Officials Are Investigating Airbags In Ford Tauruses And Mercury Sables. Federal safety officials are intensifying an investigation of front-impact airbags in nearly 900,000 Ford Tauruses and Mercury Sables to see if a defect might keep the airbags from deploying in crashes.
The National Highway Traffic Safety Administration says its investigation stemmed largely from a single high-speed crash in which airbags did not deploy in a 2000 Ford Taurus rental car. The driver was killed, and the front passenger was injured.
NHTSA says it has uncovered 295 other reports to the agency and to Ford Motor Co. from people who claim that airbags did not work in a variety of frontal impacts.
NHTSA upgraded its investigation from a preliminary evaluation to the more intense level called engineering analysis. It covers Tauruses and Sables from the 2000-01 model years. About 896,000 are on the road, the agency says.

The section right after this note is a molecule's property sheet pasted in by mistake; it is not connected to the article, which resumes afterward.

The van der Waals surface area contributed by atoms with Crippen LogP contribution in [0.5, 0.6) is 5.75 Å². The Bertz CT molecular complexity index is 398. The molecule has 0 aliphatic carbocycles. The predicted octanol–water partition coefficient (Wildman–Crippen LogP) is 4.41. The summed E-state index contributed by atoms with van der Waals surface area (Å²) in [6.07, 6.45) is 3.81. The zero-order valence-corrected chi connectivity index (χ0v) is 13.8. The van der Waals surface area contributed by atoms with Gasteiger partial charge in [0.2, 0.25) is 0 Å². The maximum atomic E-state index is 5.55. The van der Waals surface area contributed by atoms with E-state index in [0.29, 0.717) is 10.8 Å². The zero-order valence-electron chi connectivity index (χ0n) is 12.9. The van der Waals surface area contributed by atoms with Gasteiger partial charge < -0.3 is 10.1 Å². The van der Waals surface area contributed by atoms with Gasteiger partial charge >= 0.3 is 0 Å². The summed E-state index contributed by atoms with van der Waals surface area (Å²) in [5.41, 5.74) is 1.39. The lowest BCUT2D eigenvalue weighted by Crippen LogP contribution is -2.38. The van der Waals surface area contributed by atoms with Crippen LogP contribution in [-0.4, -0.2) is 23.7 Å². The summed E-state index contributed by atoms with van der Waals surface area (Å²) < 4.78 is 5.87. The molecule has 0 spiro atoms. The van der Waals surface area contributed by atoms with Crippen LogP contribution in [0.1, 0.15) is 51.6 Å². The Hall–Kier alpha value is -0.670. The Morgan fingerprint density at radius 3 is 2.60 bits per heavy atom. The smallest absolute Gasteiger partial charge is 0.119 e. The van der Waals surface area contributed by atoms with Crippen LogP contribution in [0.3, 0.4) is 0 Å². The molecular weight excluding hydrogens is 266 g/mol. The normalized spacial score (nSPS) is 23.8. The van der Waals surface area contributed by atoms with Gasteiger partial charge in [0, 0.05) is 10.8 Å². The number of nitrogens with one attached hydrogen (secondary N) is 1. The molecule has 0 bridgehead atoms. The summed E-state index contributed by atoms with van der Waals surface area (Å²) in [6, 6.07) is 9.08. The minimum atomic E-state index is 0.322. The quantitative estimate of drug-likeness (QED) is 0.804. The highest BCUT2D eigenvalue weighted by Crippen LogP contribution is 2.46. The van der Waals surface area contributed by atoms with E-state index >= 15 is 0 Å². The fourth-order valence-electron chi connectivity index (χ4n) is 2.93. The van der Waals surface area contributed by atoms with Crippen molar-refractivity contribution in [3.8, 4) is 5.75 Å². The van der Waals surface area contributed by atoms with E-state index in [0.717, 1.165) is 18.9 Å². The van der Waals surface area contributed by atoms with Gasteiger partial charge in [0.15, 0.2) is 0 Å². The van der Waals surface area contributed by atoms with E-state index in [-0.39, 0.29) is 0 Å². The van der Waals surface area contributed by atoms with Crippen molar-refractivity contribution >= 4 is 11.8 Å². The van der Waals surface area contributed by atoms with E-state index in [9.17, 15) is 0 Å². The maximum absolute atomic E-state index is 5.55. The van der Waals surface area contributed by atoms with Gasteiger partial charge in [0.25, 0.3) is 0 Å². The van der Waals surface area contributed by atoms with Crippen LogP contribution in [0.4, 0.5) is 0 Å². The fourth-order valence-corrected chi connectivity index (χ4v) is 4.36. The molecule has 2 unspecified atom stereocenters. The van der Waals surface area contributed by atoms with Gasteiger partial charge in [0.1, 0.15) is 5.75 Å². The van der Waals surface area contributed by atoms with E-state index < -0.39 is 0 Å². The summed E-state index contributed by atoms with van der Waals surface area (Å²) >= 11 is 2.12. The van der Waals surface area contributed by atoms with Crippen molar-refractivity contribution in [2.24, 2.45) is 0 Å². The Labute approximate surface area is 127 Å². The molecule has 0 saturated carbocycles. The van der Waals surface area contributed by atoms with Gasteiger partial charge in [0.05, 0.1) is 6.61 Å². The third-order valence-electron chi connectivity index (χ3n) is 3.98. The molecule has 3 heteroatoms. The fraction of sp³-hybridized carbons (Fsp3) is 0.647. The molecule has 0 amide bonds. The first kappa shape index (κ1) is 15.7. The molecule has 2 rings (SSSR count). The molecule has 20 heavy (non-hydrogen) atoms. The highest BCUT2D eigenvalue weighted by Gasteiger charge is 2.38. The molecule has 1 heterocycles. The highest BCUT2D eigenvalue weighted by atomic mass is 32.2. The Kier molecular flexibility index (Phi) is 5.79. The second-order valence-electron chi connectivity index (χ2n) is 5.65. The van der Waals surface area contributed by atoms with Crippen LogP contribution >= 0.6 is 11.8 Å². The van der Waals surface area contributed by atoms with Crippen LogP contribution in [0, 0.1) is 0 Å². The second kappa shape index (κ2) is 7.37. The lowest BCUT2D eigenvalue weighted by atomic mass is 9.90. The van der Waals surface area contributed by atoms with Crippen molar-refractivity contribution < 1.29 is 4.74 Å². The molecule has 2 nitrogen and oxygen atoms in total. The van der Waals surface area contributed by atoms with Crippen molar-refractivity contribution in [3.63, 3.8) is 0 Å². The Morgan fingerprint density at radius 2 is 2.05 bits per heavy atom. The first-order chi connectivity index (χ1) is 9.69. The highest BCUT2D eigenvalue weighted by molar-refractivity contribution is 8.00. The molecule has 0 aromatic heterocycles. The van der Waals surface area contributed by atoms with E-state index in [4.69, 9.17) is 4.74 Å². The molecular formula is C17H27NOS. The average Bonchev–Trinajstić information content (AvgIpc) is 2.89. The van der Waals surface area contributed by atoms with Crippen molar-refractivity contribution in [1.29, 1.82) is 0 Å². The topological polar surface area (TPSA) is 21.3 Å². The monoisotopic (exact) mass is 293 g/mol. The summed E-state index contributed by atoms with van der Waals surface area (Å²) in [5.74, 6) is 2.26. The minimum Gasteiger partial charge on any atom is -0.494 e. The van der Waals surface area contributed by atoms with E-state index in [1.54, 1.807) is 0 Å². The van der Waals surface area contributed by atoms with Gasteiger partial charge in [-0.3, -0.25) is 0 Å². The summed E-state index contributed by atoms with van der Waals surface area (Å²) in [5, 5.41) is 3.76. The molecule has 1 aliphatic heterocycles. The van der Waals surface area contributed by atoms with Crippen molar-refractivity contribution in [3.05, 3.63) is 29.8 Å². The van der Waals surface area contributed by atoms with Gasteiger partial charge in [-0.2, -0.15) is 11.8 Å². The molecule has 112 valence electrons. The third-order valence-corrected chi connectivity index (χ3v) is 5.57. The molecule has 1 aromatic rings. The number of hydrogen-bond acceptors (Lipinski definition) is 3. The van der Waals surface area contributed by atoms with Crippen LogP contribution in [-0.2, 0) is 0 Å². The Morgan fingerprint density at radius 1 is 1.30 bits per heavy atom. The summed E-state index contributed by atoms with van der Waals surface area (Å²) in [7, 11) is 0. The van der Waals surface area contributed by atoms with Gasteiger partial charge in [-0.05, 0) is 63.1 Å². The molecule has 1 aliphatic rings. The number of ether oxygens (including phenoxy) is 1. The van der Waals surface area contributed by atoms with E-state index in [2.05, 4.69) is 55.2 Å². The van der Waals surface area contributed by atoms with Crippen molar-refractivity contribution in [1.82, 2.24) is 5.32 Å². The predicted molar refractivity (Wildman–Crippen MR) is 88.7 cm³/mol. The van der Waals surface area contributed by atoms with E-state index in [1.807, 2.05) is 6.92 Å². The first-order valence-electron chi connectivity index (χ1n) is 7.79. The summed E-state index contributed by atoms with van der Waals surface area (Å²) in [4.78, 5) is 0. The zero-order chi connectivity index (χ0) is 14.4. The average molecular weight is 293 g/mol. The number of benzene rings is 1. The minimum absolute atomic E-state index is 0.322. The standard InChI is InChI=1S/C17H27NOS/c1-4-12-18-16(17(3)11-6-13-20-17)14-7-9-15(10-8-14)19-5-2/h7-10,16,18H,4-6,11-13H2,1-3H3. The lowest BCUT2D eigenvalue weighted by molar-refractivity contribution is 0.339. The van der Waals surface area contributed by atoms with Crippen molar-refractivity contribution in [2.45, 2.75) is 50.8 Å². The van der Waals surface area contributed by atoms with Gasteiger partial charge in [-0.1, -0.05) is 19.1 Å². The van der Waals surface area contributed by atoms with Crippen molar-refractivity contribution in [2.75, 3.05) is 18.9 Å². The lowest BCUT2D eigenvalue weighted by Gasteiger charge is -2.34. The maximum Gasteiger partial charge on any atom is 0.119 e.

NHTSA also says it stepped up an investigation of some 1999 Chrysler group cars to determine if there is a flaw in the transmission-ignition interlock system, allowing them to roll away when parked.
The affected models are the Dodge Stratus, Plymouth Breeze and Chrysler Cirrus and Sebring. About 217,000 are in service.
NHTSA Collected Complaints About The Problem
NHTSA and the manufacturer together have collected 113 complaints about a problem. They include 29 reported crashes with five claimed injuries. The agency says about 1,200 warranty claims could be related to the problem.
NHTSA reports it has opened two investigations to determine if U.S. versions of vehicles that have been recalled in overseas markets also should be returned by owners for repairs.
One involves 1.43 million General Motors cars.
The nameplates involved are the 1996-97 Chevrolet Cavalier, Pontiac Sunfire and Grand Am, Buick Skylark and Oldsmobile Achieva.
GM of Canada recalled the cars sold there because front airbags could deploy without a crash if the airbag controller got soaked with what NHTSA calls “a significant amount of water.”